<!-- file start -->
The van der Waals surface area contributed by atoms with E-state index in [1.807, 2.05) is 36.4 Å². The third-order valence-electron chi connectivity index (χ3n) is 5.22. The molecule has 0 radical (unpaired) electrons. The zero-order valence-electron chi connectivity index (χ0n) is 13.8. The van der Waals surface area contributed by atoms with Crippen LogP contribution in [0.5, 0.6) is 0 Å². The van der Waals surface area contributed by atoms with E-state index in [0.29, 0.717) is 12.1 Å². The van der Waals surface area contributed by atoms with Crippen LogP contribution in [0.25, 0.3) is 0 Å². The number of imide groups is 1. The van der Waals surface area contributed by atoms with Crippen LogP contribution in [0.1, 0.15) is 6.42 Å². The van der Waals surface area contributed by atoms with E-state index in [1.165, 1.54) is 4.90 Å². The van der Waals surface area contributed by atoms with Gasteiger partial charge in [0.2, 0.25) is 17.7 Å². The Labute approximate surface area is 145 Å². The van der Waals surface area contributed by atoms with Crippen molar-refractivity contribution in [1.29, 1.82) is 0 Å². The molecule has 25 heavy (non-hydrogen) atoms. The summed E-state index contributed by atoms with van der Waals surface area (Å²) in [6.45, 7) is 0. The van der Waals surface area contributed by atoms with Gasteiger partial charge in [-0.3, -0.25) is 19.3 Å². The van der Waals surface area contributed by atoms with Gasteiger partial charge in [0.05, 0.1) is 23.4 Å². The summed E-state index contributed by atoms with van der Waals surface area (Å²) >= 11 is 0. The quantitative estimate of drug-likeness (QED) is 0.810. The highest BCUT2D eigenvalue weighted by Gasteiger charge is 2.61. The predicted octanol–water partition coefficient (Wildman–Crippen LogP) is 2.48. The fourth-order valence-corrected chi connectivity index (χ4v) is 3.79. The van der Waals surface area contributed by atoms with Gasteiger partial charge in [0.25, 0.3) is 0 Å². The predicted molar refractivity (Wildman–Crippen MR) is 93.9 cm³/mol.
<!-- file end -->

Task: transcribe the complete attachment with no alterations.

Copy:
The van der Waals surface area contributed by atoms with E-state index in [1.807, 2.05) is 36.4 Å². The third-order valence-electron chi connectivity index (χ3n) is 5.22. The molecule has 0 radical (unpaired) electrons. The zero-order valence-electron chi connectivity index (χ0n) is 13.8. The van der Waals surface area contributed by atoms with Crippen LogP contribution in [0.5, 0.6) is 0 Å². The van der Waals surface area contributed by atoms with E-state index in [0.29, 0.717) is 12.1 Å². The van der Waals surface area contributed by atoms with Crippen LogP contribution in [0.25, 0.3) is 0 Å². The number of imide groups is 1. The van der Waals surface area contributed by atoms with Crippen LogP contribution in [0.1, 0.15) is 6.42 Å². The van der Waals surface area contributed by atoms with E-state index in [1.165, 1.54) is 4.90 Å². The van der Waals surface area contributed by atoms with Gasteiger partial charge in [0.2, 0.25) is 17.7 Å². The Labute approximate surface area is 145 Å². The van der Waals surface area contributed by atoms with Crippen molar-refractivity contribution in [1.29, 1.82) is 0 Å². The molecule has 25 heavy (non-hydrogen) atoms. The summed E-state index contributed by atoms with van der Waals surface area (Å²) in [6.45, 7) is 0. The van der Waals surface area contributed by atoms with Gasteiger partial charge in [-0.3, -0.25) is 19.3 Å². The van der Waals surface area contributed by atoms with Gasteiger partial charge in [0.05, 0.1) is 23.4 Å². The summed E-state index contributed by atoms with van der Waals surface area (Å²) >= 11 is 0. The quantitative estimate of drug-likeness (QED) is 0.810. The highest BCUT2D eigenvalue weighted by Gasteiger charge is 2.61. The predicted octanol–water partition coefficient (Wildman–Crippen LogP) is 2.48. The fourth-order valence-corrected chi connectivity index (χ4v) is 3.79. The van der Waals surface area contributed by atoms with Gasteiger partial charge in [0.25, 0.3) is 0 Å². The predicted molar refractivity (Wildman–Crippen MR) is 93.9 cm³/mol.